AbstractBACKGROUND AND OBJECTIVE: It has been suggested that the determination of serum erythropoietin (sEpo) may be useful in distinguishing between polycythemia vera (PV), relative polycythemia and secondary polycythemia (SP), but no conclusive evidence has yet been provided for this. In the present work, we evaluated the role of sEpo in the differential diagnosis of polycythemia vera and its usefulness in the follow-up of PV patients. METHODS: sEpo was assessed in 190 patients with polycythemia of different etiologies. A follow-up study was carried out in some of these patients (27 with secondary polycythemia and 17 with polycythemia vera). RESULTS: sEpo levels were higher in SP than in PV and relative polycythemia. There were, however, differences with regard to the various etiologies of SP. Polycythemia related to congenital heart disorders showed the highest levels of sEpo of the SP. When a study was conducted, sEpo alone as a diagnostic parameter displayed an efficiency of more than 90% and the most discriminating value was 5 U/L. Using lower levels (below 2 U/L) and higher levels (above 12 U/L), it was possible to distinguish between SP and PV, although an important overlap was detected between these limits (approximately 50% of cases). The follow-up study showed that in half the patients with SP the levels of sEpo were at times < 12 U/L and at other times greater than this value. At least three determinations were necessary to detect an elevated reading. In PV after venesection there was an increase in sEpo in some cases, although most of the time there was no change. INTERPRETATION AND CONCLUSIONS: Using sEpo, it was possible to differentiate between PV and SP, despite an important overlap. A follow-up study demonstrated that the increase in sEpo was intermittent in SP and that in many of these cases more than one determination could be helpful.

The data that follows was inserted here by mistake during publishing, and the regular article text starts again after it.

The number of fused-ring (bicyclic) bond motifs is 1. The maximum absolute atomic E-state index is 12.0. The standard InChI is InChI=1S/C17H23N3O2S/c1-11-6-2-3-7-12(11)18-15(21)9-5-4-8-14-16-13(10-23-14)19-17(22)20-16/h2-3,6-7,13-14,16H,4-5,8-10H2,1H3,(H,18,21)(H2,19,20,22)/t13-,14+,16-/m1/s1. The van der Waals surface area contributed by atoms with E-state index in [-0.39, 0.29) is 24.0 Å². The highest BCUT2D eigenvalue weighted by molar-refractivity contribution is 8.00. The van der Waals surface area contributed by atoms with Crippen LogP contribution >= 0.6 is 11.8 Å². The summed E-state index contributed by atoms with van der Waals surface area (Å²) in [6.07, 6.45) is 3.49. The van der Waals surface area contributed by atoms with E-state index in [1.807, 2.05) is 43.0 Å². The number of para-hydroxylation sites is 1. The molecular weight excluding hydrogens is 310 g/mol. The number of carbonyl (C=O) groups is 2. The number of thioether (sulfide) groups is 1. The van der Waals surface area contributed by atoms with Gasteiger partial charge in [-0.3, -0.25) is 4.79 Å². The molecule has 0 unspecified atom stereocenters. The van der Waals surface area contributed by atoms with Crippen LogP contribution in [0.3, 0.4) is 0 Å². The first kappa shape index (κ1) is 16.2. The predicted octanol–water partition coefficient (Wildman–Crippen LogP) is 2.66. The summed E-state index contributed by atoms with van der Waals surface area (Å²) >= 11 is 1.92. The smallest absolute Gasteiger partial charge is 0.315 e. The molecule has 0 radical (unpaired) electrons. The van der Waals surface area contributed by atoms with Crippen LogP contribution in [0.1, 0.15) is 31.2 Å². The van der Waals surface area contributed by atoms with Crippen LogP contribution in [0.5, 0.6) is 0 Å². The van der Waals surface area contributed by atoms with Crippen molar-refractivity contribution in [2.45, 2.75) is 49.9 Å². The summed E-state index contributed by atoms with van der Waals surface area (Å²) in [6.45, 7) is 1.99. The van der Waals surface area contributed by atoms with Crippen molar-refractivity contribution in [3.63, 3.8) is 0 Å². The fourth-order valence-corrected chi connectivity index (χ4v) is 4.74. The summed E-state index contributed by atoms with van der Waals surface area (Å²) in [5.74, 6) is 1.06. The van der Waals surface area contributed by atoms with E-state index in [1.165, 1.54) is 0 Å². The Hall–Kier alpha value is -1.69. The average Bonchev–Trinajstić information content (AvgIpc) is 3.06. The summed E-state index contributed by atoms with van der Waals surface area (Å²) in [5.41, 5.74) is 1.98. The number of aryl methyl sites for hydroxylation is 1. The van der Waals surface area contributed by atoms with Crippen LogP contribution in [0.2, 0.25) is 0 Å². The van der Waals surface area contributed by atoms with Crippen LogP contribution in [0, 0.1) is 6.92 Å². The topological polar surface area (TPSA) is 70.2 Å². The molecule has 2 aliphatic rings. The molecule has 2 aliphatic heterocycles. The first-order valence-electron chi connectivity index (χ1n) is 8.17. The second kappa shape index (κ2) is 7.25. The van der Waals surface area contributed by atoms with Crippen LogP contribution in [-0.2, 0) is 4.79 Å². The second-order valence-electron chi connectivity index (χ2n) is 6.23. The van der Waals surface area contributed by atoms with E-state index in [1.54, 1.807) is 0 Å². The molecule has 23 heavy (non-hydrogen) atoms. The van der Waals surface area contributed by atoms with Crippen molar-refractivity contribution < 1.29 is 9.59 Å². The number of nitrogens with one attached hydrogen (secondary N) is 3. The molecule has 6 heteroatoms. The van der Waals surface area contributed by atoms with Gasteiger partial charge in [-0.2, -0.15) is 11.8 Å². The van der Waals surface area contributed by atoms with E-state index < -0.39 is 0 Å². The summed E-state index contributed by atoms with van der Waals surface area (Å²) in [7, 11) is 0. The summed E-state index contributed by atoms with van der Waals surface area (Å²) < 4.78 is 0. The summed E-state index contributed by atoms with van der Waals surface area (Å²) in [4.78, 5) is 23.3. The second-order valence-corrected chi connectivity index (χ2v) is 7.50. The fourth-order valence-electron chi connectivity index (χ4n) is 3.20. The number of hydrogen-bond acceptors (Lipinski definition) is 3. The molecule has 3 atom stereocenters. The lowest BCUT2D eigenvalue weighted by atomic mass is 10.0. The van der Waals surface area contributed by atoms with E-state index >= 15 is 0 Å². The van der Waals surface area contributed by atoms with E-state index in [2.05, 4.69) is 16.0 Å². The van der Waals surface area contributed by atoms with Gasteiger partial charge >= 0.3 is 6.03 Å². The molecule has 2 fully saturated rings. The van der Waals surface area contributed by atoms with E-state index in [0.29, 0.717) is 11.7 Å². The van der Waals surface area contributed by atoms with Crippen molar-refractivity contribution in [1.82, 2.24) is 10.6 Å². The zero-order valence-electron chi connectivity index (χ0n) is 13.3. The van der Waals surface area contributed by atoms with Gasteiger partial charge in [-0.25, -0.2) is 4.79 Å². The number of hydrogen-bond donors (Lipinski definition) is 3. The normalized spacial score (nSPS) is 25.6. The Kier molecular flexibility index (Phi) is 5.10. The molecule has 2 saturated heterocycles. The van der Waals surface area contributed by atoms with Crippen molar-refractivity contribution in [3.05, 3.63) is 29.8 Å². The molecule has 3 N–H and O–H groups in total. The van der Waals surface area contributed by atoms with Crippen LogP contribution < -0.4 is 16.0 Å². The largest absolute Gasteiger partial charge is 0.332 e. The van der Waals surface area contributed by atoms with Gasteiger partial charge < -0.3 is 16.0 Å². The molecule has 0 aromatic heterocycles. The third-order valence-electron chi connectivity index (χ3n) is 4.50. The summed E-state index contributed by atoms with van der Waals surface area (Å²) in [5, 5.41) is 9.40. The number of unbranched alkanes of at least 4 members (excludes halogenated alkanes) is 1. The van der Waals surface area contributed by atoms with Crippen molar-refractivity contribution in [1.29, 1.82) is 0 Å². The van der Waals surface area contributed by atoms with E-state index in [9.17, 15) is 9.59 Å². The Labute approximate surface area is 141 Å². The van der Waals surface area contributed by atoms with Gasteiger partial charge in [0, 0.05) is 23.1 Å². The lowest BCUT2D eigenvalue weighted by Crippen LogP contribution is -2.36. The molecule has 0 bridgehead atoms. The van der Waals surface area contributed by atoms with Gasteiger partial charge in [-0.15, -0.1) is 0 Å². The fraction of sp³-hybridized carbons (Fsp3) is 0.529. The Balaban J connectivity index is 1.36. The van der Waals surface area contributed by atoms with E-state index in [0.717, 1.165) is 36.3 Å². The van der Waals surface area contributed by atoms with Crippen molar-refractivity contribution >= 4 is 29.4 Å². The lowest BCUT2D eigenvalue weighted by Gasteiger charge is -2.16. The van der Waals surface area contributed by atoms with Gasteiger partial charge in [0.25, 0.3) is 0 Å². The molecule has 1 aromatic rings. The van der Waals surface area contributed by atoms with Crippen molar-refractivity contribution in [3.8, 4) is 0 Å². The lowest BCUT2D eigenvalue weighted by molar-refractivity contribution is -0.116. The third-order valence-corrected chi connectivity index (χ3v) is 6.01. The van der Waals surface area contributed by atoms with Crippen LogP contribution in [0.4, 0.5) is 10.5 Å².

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Vol. 82 No. 4 (1997): July, 1997 : Articles
Ferrata Storti Foundation, Pavia, Italy
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